I would like to go into a bit more detail regarding Section 4, "The United States shall guarantee to every state in this union a republican form of government, and shall protect each of them against invasion; and on application of the legislature, or of the executive (when the legislature cannot be convened) against domestic violence."

The federal government is Constitutionally obligated to provide for each state a republican form of government, and offer us overall protection against invasion, and upon the request of the state legislatures, domestic violence.

If a brigade, (between 1,500-3,200 soldiers) were to invade the united states our government would consider that an armed invasion and take drastic measures to repel the invaders and secure our nation from further incursions. However, daily we are being invaded by upwards of 7000 illegal aliens crossing our borders. These unarmed invaders are taking our jobs, causing our wages to be depressed, bringing crime and diseases into our country, using our social services, our medical system, and overburdening our schools. Yet our government refuses to take firm action to stop it. They are paralyzed with fear because the special interest groups that finance their political campaigns demand this supply of cheap labor. The tremble at the thought of offending the politically correct who support these illegal aliens in their so called demand for rights, that in all actuality they have no claim to. Yet it our governments Constitutional obligation to protect us from this very invasion. This issue alone is a clear example of why I entitled this series, Our Dysfunctional Republic.

I do not wish to turn this into a rant regarding the issue of illegal immigration, so I will move on to the second part of Section 4, the requirement that our government provide us with protection, upon request of the states, against domestic violence.

In 1878, our government passed the Posse Comitatus Act of 1878 (USC Title 18 Part I Chapter 67 Section 1385) which states, “Whoever, except in cases and under circumstances expressly authorized by the Constitution or Act of Congress, willfully uses any part of the Army or the Air Force as a posse comitatus or otherwise to execute the laws shall be fined under this title or imprisoned not more than two years, or both.“

Yet, since that Act was signed into law we have seen numerous Acts, laws and directives signed which weaken that very act. Among them, in 1971 we had D.O.D. Directive 3025.12 the Employment of Military Resources in the Event of Civil Disturbances. Also, taken directly from the Dept. of Homeland Security's webpage;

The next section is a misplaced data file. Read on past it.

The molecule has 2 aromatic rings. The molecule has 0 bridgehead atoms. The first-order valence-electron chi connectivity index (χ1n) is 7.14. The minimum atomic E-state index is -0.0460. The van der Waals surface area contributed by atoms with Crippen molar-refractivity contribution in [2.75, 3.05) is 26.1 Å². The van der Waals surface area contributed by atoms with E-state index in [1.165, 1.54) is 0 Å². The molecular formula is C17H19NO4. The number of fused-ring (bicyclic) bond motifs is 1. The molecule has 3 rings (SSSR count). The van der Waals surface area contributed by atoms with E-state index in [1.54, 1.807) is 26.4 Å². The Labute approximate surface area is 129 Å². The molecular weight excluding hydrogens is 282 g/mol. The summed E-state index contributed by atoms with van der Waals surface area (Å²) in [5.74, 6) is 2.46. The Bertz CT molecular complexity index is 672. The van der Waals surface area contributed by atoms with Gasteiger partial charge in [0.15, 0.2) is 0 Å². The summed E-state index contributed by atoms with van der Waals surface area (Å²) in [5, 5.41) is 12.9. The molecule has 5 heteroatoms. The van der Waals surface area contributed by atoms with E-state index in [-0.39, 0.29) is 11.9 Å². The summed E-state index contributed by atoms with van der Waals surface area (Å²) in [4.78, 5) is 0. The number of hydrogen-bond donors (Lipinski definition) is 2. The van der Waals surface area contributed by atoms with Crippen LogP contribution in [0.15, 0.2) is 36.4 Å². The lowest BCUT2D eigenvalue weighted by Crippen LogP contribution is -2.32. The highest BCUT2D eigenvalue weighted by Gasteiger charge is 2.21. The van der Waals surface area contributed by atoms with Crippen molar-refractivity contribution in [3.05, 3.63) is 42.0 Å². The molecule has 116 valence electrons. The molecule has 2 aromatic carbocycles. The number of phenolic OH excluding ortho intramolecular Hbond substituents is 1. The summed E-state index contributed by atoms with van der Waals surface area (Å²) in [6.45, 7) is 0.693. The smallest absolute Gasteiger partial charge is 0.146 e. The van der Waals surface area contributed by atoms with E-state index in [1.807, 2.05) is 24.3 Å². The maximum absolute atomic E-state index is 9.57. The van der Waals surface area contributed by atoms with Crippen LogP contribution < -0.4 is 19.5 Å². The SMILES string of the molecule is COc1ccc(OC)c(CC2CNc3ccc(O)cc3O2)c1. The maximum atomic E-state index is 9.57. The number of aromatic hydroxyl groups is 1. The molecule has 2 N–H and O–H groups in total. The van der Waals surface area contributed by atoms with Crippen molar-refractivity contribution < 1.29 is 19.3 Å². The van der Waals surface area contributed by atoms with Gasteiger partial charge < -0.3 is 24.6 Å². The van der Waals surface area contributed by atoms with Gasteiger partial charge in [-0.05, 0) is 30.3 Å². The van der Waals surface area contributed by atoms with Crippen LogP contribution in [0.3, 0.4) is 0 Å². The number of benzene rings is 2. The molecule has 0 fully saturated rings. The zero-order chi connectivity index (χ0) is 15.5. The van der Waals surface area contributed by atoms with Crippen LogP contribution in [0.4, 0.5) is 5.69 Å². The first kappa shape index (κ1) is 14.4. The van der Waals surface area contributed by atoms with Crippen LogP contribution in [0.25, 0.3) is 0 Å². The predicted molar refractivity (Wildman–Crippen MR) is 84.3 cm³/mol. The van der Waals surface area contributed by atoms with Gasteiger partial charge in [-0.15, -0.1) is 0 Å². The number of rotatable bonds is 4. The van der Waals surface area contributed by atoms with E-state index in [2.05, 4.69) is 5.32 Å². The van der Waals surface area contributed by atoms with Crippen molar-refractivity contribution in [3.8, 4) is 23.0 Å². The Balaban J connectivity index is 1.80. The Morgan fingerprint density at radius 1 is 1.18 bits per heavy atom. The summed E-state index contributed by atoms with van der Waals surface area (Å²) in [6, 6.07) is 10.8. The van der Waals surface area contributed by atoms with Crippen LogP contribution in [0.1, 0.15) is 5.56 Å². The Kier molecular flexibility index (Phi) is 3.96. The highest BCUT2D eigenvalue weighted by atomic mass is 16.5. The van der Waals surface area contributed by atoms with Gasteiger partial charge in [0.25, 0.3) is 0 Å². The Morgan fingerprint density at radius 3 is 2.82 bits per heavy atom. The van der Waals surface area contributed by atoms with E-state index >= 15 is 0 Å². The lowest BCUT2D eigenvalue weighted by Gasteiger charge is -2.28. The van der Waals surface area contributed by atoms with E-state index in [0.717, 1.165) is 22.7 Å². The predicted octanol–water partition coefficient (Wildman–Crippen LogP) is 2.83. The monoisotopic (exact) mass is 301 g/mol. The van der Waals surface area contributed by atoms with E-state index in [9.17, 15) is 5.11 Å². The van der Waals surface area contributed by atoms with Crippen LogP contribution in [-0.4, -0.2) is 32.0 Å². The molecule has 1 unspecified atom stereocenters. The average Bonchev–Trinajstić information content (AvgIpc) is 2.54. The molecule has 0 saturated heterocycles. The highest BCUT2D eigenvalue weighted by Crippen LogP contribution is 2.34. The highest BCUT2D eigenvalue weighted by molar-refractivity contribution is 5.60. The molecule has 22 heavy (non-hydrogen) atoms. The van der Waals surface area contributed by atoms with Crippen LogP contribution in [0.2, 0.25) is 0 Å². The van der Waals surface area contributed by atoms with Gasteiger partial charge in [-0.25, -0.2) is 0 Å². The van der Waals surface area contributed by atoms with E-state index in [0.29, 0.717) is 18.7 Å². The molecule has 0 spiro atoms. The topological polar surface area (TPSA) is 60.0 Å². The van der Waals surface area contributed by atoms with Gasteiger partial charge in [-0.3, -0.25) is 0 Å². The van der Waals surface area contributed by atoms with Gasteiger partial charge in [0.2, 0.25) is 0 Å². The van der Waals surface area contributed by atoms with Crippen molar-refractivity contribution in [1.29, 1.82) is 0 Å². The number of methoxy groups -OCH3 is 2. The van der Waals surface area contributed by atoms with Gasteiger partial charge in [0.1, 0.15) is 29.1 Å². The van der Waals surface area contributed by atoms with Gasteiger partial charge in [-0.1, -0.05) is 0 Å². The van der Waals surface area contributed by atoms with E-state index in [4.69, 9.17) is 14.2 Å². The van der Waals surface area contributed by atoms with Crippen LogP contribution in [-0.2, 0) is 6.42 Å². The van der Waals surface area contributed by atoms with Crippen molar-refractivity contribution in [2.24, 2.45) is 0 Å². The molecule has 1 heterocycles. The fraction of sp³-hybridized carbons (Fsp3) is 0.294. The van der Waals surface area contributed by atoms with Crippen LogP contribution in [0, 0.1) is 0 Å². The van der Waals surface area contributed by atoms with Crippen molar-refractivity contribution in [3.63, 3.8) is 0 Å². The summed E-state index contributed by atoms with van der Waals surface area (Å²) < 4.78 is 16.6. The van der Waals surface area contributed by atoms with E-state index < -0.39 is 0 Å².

The National Response Plan, last updated May 25, 2006, and currently under review, establishes a comprehensive all-hazards approach to enhance the ability of the United States to manage domestic incidents. The plan incorporates best practices and procedures from incident management disciplines — homeland security, emergency management, law enforcement, firefighting, public works, public health, responder and recovery worker health and safety, emergency medical services, and the private sector — and integrates them into a unified structure. It forms the basis of how the federal government coordinates with state, local, and tribal governments and the private sector during incidents. It establishes protocols to help

-Prevent an imminent incident, including acts of terrorism, from occurring

-Conduct law enforcement investigations to resolve the incident, apprehend the perpetrators, and collect and preserve evidence for prosecution and/or attribution

Notice now that the Dept. of Homeland Security is coordinating the functions of different agencies, such as law enforcement, which can also include the U.S. military as per D.O.D. Directive 3025.12 and Executive Order 12656.

It is clear that our federal government is overstepping their authority by commandeering the military and local law enforcement agencies for their own purposes upon U.S. soil. All this is taking place without the request of the various state legislatures. These also are clear violations of their Constitutional authority. We are nearing the time when the government can declare martial law for any number of reasons including civil unrest, natural disasters, up to another terrorist attack.

This alone ought to be enough to cause grave concern among the people of this country, yet they have been brainwashed by the media and our elected representatives that these measures are only there for our own safety. President Bush is quoted as saying, "See, in my line of work you got to keep repeating things over and over and over again for the truth to sink in, to kind of catapult the propaganda."

That is what has happened to this country, the same lies and propaganda have been fed to us over and over and we have come to the point where we believe them as truth, when the truth is that these programs are unconstitutional and we should be both concerned and outraged. In concluding my discussion of Article 4 of the Constitution I would like to leave you with a quote by Benjamin Franklin, "Any society that would give up a little liberty to gain a little security will deserve neither and lose both." be continued